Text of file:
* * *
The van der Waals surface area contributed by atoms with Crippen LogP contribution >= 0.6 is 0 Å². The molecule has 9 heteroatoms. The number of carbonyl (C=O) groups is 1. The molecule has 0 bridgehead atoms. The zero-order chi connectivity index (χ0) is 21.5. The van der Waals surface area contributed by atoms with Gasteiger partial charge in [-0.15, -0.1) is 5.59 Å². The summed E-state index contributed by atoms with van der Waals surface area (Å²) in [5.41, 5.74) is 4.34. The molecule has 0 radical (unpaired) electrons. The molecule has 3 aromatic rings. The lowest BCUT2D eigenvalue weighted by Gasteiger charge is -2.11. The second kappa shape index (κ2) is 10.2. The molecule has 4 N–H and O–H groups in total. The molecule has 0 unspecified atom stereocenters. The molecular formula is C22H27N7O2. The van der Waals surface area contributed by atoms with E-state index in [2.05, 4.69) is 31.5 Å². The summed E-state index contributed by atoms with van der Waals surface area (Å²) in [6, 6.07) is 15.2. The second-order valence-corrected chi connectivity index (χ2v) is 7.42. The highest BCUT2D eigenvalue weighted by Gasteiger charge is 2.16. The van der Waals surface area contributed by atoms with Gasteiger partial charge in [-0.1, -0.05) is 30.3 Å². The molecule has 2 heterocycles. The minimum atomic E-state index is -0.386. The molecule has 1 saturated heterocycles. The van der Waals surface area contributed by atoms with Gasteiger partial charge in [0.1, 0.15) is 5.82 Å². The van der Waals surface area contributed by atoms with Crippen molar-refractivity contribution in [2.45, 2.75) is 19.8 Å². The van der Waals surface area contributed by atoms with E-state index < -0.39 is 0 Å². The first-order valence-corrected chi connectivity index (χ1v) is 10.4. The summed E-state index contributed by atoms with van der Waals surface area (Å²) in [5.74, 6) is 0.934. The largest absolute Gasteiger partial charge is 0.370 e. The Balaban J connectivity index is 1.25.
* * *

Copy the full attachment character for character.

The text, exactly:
The van der Waals surface area contributed by atoms with Crippen LogP contribution >= 0.6 is 0 Å². The molecule has 9 heteroatoms. The number of carbonyl (C=O) groups is 1. The molecule has 0 bridgehead atoms. The zero-order chi connectivity index (χ0) is 21.5. The van der Waals surface area contributed by atoms with Gasteiger partial charge in [-0.15, -0.1) is 5.59 Å². The summed E-state index contributed by atoms with van der Waals surface area (Å²) in [5.41, 5.74) is 4.34. The molecule has 0 radical (unpaired) electrons. The molecule has 3 aromatic rings. The lowest BCUT2D eigenvalue weighted by Gasteiger charge is -2.11. The second kappa shape index (κ2) is 10.2. The molecule has 4 N–H and O–H groups in total. The molecule has 0 unspecified atom stereocenters. The molecular formula is C22H27N7O2. The van der Waals surface area contributed by atoms with E-state index in [2.05, 4.69) is 31.5 Å². The summed E-state index contributed by atoms with van der Waals surface area (Å²) in [6, 6.07) is 15.2. The second-order valence-corrected chi connectivity index (χ2v) is 7.42. The highest BCUT2D eigenvalue weighted by Gasteiger charge is 2.16. The van der Waals surface area contributed by atoms with Gasteiger partial charge in [-0.1, -0.05) is 30.3 Å². The molecule has 2 heterocycles. The minimum atomic E-state index is -0.386. The molecule has 1 saturated heterocycles. The van der Waals surface area contributed by atoms with Gasteiger partial charge in [0.1, 0.15) is 5.82 Å². The van der Waals surface area contributed by atoms with Crippen molar-refractivity contribution in [2.45, 2.75) is 19.8 Å². The van der Waals surface area contributed by atoms with E-state index < -0.39 is 0 Å². The first-order valence-corrected chi connectivity index (χ1v) is 10.4. The summed E-state index contributed by atoms with van der Waals surface area (Å²) in [5.74, 6) is 0.934. The largest absolute Gasteiger partial charge is 0.370 e. The Balaban J connectivity index is 1.25.